"Beep" is financial industry jargon for basis point, which is 1/100 of a percentage point in the context of interest rates, bond yields and other debt instruments. The term came into popular usage as an easier way of referring to the basis points as bps. Because basis points express percentages of change, not dollars, they have limited use in quoting stock prices.


Beeps are used when discussing debt instruments because the loans can change in small segments. Bonds and loans come with stated interest rates that may change by 10 or 50 beeps. This affects the bonds' true yields and the loans’ true costs.

When converting beeps to percentages, multiply the number of beeps by 0.0001. For example, an investor is following a bond with a price increase of 225 beeps. Because the investor wants to know the percentage of change, he multiplies the 225 beeps by 0.0001 and discovers 0.0225, or 2.25%, is the amount of the price increase.

Importance of Beeps

Beeps are an effective method for adding or subtracting percentages when measuring change. For example, interest rates move from 3.56% to 5.66%. It's easier to determine the difference by subtracting 356 beeps from 566 beeps than subtracting 3.56 from 5.66.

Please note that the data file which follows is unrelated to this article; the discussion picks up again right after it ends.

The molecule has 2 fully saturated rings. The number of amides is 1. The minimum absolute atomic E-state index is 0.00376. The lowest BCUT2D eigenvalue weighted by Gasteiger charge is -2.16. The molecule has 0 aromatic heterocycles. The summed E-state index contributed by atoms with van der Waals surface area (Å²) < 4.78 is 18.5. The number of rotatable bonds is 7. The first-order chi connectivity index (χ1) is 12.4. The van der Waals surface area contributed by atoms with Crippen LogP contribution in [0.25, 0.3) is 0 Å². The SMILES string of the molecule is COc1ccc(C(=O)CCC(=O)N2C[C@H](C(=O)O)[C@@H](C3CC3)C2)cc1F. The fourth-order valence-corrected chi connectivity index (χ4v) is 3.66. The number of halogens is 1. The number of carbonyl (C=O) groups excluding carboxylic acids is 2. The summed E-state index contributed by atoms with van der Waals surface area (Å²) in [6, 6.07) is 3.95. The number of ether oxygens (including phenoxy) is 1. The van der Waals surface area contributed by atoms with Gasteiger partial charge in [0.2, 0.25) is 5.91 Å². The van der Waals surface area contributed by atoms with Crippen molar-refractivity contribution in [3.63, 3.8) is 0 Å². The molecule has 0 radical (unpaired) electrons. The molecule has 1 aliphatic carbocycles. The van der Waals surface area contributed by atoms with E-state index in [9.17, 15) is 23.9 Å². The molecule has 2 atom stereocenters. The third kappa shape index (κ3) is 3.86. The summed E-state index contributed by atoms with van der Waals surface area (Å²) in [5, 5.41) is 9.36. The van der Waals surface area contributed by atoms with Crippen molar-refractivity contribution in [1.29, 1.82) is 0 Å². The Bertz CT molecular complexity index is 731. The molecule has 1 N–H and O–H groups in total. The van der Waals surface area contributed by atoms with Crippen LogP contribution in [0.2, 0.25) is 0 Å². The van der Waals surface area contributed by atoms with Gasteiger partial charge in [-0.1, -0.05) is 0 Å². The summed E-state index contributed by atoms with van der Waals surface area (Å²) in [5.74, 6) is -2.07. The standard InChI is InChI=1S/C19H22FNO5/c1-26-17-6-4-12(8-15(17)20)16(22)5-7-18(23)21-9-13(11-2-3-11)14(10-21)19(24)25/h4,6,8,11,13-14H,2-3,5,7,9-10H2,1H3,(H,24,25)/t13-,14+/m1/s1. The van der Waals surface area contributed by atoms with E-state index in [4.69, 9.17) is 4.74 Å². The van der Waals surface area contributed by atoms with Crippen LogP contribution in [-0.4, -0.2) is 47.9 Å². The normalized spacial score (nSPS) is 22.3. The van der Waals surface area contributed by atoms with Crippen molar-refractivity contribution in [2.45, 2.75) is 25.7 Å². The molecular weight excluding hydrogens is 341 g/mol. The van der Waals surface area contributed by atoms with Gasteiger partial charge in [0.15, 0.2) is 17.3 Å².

Small percentages affect loans' fees or charges. For example, in credit card processing, beeps refer to a processor's markup on an interchange plus pricing model. Retailers accepting credit card payments calculate the amount of money they pay in fees for a given number of beeps yielded over a set sales volume. For example, a business processes $20,000 per month in credit card sales volume. A processor’s rate is 25 basis points over interchange fees. The business owner converts the beeps to a decimal by dividing the number of beeps by 10,000 (25 / 10,000 = 0.0025). The owner then multiplies the decimal by the dollar volume (0.0025 * $20,000 = 50). The processor’s fee yields a charge of $50 over $20,000.

Beeps expressing the difference between two interest rates show the spread between the rates. For example, the spread between a 1.5% rate and a 1% rate has a yield of 50 beeps. Bonds and loans are often compared with underlying indices when showing the difference between the financial instrument and the prevailing rate. For example, a bond yielding 6% compared to an underlying bond index showing an average bond rate of 4.5% is 150 beeps above the index rate.